If you want to know who really controls APx Acquisition Corp. I (NASDAQ:APXI), then you'll have to look at the makeup of its share registry. Institutions often own shares in more established companies, while it's not unusual to see insiders own a fair bit of smaller companies. Companies that used to be publicly owned tend to have lower insider ownership.
With a market capitalization of US$216m, APx Acquisition I is a small cap stock, so it might not be well known by many institutional investors. In the chart below, we can see that institutional investors have bought into the company. We can zoom in on the different ownership groups, to learn more about APx Acquisition I.
What Does The Institutional Ownership Tell Us About APx Acquisition I?
Many institutions measure their performance against an index that approximates the local market. So they usually pay more attention to companies that are included in major indices.
APx Acquisition I already has institutions on the share registry. Indeed, they own a respectable stake in the company. This implies the analysts working for those institutions have looked at the stock and they like it. But just like anyone else, they could be wrong. If multiple institutions change their view on a stock at the same time, you could see the share price drop fast. It's therefore worth looking at APx Acquisition I's earnings history below. Of course, the future is what really matters.
Our data indicates that hedge funds own 19% of APx Acquisition I. That's interesting, because hedge funds can be quite active and activist. Many look for medium term catalysts that will drive the share price higher. APx Cap Holdings I, LLC is currently the company's largest shareholder with 20% of shares outstanding. Fir Tree Capital Management LP is the second largest shareholder owning 6.9% of common stock, and Saba Capital Management, L.P. holds about 5.9% of the company stock.
On further inspection, we found that more than half the company's shares are owned by the top 8 shareholders, suggesting that the interests of the larger shareholders are balanced out to an extent by the smaller ones.
Researching institutional ownership is a good way to gauge and filter a stock's expected performance. The same can be achieved by studying analyst sentiments. Our information suggests that there isn't any analyst coverage of the stock, so it is probably little known.
Insider Ownership Of APx Acquisition I
The definition of company insiders can be subjective and does vary between jurisdictions. Our data reflects individual insiders, capturing board members at the very least. Management ultimately answers to the board. However, it is not uncommon for managers to be executive board members, especially if they are a founder or the CEO.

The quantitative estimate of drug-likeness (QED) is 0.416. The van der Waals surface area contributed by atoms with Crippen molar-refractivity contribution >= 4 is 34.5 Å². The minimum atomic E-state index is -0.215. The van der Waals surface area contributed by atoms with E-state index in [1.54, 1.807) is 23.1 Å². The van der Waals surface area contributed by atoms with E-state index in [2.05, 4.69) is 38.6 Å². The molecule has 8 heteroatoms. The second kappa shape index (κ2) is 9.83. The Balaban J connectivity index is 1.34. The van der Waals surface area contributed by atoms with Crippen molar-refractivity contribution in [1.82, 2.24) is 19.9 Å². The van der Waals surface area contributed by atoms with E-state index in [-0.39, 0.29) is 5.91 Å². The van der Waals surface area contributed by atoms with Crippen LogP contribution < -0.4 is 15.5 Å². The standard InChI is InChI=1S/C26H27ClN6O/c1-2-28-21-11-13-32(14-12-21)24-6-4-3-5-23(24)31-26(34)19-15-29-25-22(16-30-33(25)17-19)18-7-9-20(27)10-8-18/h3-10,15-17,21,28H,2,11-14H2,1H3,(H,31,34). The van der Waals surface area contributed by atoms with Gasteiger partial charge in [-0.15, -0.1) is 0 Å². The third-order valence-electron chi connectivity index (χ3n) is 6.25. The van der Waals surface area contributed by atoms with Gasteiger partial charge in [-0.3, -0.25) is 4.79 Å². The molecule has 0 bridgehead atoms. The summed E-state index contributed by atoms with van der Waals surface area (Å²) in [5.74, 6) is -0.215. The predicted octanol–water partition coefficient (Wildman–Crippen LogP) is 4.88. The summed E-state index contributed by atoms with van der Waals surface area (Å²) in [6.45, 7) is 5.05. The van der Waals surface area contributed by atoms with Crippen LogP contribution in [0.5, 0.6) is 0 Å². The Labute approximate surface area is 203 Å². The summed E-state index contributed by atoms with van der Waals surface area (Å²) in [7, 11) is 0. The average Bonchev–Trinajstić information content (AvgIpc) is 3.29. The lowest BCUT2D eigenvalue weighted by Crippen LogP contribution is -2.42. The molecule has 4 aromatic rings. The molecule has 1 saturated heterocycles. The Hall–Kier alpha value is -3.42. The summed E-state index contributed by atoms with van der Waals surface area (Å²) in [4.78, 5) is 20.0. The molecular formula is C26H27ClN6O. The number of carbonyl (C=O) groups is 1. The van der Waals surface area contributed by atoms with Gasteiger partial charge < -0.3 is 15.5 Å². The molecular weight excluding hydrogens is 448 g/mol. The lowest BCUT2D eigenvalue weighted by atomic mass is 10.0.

Insider ownership is positive when it signals leadership are thinking like the true owners of the company. However, high insider ownership can also give immense power to a small group within the company. This can be negative in some circumstances.
Our data suggests that insiders own under 1% of APx Acquisition Corp. I in their own names. However, it's possible that insiders might have an indirect interest through a more complex structure. It appears that the board holds about US$400k worth of stock. This compares to a market capitalization of US$216m. Many tend to prefer to see a board with bigger shareholdings. A good next step might be to take a look at this free summary of insider buying and selling.
General Public Ownership
The general public, who are usually individual investors, hold a 18% stake in APx Acquisition I. While this group can't necessarily call the shots, it can certainly have a real influence on how the company is run.
Private Company Ownership
Our data indicates that Private Companies hold 20%, of the company's shares. It's hard to draw any conclusions from this fact alone, so its worth looking into who owns those private companies. Sometimes insiders or other related parties have an interest in shares in a public company through a separate private company.
I find it very interesting to look at who exactly owns a company. But to truly gain insight, we need to consider other information, too. For instance, we've identified 3 warning signs for APx Acquisition I (2 are significant) that you should be aware of.
Of course this may not be the best stock to buy. Therefore, you may wish to see our free collection of interesting prospects boasting favorable financials.
NB: Figures in this article are calculated using data from the last twelve months, which refer to the 12-month period ending on the last date of the month the financial statement is dated. This may not be consistent with full year annual report figures.
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This article by Simply Wall St is general in nature. We provide commentary based on historical data and analyst forecasts only using an unbiased methodology and our articles are not intended to be financial advice. It does not constitute a recommendation to buy or sell any stock, and does not take account of your objectives, or your financial situation. We aim to bring you long-term focused analysis driven by fundamental data. Note that our analysis may not factor in the latest price-sensitive company announcements or qualitative material. Simply Wall St has no position in any stocks mentioned.